Rhinosinusitis.xml

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Author:
dohertys
ID:
195976
Filename:
Rhinosinusitis.xml
Updated:
2013-02-25 22:20:49
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100priority topics family medicine
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100prioritytopics family medicine
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  1. Using Sx to diagnose Acute Bacterial Rhinosinusitis (ABRS)?
    • Need 2 major symptoms, 
    • 1 must be O or D – nasal obstruction or discharge
    • More than 7 days symptoms of sinusitis or suddent worsening of Sx after 5-7 days (biphasic illness)
    • (Consider ABRS under any one of the following conditions:
    • 1. worsening after 5-7 days (biphasic illness) with similar symptoms
    • 2. symptoms persist more than 7 days without improvement
    • 3. presence of purulence for 3-4 days with high fever
  2. Red flags in ARDS for urgent referral?
    • Altered mental status
    • Headache
    • Systemic toxicity
    • Swelling of the orbit or change in visual acuity
    • Hard neurological findigns
    • Signs of meningeal irritation
    • Suspected intracranial complications: meningitis, intracranial abscess, cavernous sinus thrombosis
    • Involvement of associated structures – periorbital cellulitis, pott’s puffy tumor
  3. Symptoms of sinusitis? (major Sx)
  4. Major symptoms: PODS
    • P – facial Pain/pressure/fullness (pain)
    • O – nasal Obstruction
    • D – nasal purulence/discoloured postnasal Discharge
    • S – hyposmia/anosmia (Smell)
  5. Treatment of mild to moderate rhinosinusitis/ABRS?
    May use INCS (intranasal corticosteroids) as monotherapy. If no improvement after 72 hours, use antibiotics.
  6. Treatment of severe ABRS?
    ICNS + antibiotics
  7. First line choice of Abx? In Pen allergic Pt?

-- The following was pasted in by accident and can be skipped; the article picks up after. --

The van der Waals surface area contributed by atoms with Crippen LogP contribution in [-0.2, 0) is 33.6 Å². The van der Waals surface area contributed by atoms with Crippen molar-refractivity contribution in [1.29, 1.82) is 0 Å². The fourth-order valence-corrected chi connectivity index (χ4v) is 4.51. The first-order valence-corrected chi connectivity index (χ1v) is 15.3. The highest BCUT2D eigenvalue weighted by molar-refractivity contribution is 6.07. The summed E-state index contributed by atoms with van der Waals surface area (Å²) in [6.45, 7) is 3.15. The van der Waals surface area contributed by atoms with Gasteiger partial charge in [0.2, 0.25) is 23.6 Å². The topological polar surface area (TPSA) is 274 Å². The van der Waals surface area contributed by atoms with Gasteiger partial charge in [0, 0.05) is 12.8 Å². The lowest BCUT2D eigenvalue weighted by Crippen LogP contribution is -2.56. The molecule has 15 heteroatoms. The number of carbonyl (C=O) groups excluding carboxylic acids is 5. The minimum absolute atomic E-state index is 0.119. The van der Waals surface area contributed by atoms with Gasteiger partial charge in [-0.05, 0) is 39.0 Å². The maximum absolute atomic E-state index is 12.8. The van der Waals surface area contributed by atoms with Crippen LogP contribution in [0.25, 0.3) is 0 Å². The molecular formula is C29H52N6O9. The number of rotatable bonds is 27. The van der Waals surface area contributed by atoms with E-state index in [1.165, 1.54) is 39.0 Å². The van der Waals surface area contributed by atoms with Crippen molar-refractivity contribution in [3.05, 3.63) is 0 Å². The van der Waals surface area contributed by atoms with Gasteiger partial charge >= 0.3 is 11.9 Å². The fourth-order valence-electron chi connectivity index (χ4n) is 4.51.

• Amoxicillin
    • Pen-allergic - Septra (TMP/SMX) or a macrolide
  8. 2nd line Abx if treatment failure or concerned with resistence?
    • Fluoroquinolone or Amox-Clav combo.
    • Resistance more likely if:
    • recent abx use (<3 months)
    • daycare exposure
    • chronic symptoms
  9. When is treatment failure?
    • After 72 hours of treatment with no improvement.
    • Change class of abx if treatment failure.
  10. Adjuncts in ABRS?
    • analgesics (tylenol, NSAIDS)
    • INCS
    • Saline irrigation
    • Decongestants
  11. Prevention strategies?
    handwashing, education, environmental awareness
  12. When to consider referral?
    • No response to 2nd line abx therapy
    • Suspected chronicity
    • persistent severe Sx
    • Repeated bouts with clearing b/w episodes
    • More than 3x/ year (recurrent)
    • Immunocompromised host
    • Allergic rhinitis evaluation for immunotherapy
    • Anatomic defect causing obstruction
    • Nosocomial infection
    • Assumed fungal or neoplasm
  13. Why wait until 7 days?
    • More likely to be a viral infection
    • Abx side effects:
    • diarrhea
    • interferes with contraception
    • allergy
    • yeast infections
  14. What to do for recurrent ABRS?
    CT scan/refer for expert assessment.
  15. How to stratify ABRS symptoms?
    • • Mild: occasional limited episode
    • • Moderate: steady symptoms but easily tolerated
    • • Severe: hard to tolerate and may interfere with activity or sleep.
  16. What is objective criteria for ABRS on imaging?
    • presence of an air/ fluid level or complete opacification.
    • Mucosal thickening
    • alone is not considered diagnostic.

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